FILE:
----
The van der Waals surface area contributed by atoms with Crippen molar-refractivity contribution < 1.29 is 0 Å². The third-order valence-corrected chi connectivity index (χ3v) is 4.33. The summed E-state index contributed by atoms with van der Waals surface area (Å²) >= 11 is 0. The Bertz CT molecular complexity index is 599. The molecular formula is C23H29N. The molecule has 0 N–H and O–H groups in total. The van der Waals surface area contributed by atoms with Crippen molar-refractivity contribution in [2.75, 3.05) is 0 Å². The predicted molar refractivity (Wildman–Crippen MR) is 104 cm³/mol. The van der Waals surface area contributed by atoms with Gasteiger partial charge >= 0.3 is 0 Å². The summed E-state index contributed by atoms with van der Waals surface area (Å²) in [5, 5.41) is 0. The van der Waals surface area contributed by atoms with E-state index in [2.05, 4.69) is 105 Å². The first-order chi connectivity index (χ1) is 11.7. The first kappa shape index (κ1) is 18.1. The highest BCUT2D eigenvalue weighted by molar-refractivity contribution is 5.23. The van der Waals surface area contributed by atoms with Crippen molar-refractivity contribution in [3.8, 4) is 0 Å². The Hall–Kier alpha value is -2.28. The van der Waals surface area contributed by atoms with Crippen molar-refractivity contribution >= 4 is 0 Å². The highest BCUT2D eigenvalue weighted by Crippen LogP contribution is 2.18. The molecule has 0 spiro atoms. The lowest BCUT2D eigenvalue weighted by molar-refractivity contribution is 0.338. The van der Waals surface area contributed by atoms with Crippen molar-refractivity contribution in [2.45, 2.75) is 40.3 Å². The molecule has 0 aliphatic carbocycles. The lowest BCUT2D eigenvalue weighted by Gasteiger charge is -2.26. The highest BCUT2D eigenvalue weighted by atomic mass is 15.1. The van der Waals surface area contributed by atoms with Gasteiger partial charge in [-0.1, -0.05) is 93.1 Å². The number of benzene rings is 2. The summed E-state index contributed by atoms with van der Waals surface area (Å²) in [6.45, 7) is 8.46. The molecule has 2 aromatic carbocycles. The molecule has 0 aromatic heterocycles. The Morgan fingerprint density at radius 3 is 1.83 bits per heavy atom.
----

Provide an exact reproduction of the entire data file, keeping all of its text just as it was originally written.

The van der Waals surface area contributed by atoms with Crippen molar-refractivity contribution < 1.29 is 0 Å². The third-order valence-corrected chi connectivity index (χ3v) is 4.33. The summed E-state index contributed by atoms with van der Waals surface area (Å²) >= 11 is 0. The Bertz CT molecular complexity index is 599. The molecular formula is C23H29N. The molecule has 0 N–H and O–H groups in total. The van der Waals surface area contributed by atoms with Crippen molar-refractivity contribution in [2.75, 3.05) is 0 Å². The predicted molar refractivity (Wildman–Crippen MR) is 104 cm³/mol. The van der Waals surface area contributed by atoms with Gasteiger partial charge >= 0.3 is 0 Å². The summed E-state index contributed by atoms with van der Waals surface area (Å²) in [5, 5.41) is 0. The van der Waals surface area contributed by atoms with E-state index in [2.05, 4.69) is 105 Å². The first-order chi connectivity index (χ1) is 11.7. The first kappa shape index (κ1) is 18.1. The highest BCUT2D eigenvalue weighted by molar-refractivity contribution is 5.23. The van der Waals surface area contributed by atoms with Crippen molar-refractivity contribution in [3.8, 4) is 0 Å². The Hall–Kier alpha value is -2.28. The van der Waals surface area contributed by atoms with Crippen molar-refractivity contribution >= 4 is 0 Å². The highest BCUT2D eigenvalue weighted by Crippen LogP contribution is 2.18. The molecule has 0 spiro atoms. The lowest BCUT2D eigenvalue weighted by molar-refractivity contribution is 0.338. The van der Waals surface area contributed by atoms with Crippen molar-refractivity contribution in [2.45, 2.75) is 40.3 Å². The molecule has 0 aliphatic carbocycles. The lowest BCUT2D eigenvalue weighted by Gasteiger charge is -2.26. The highest BCUT2D eigenvalue weighted by atomic mass is 15.1. The van der Waals surface area contributed by atoms with Gasteiger partial charge in [-0.1, -0.05) is 93.1 Å². The number of benzene rings is 2. The summed E-state index contributed by atoms with van der Waals surface area (Å²) in [6.45, 7) is 8.46. The molecule has 2 aromatic carbocycles. The molecule has 0 aromatic heterocycles. The Morgan fingerprint density at radius 3 is 1.83 bits per heavy atom.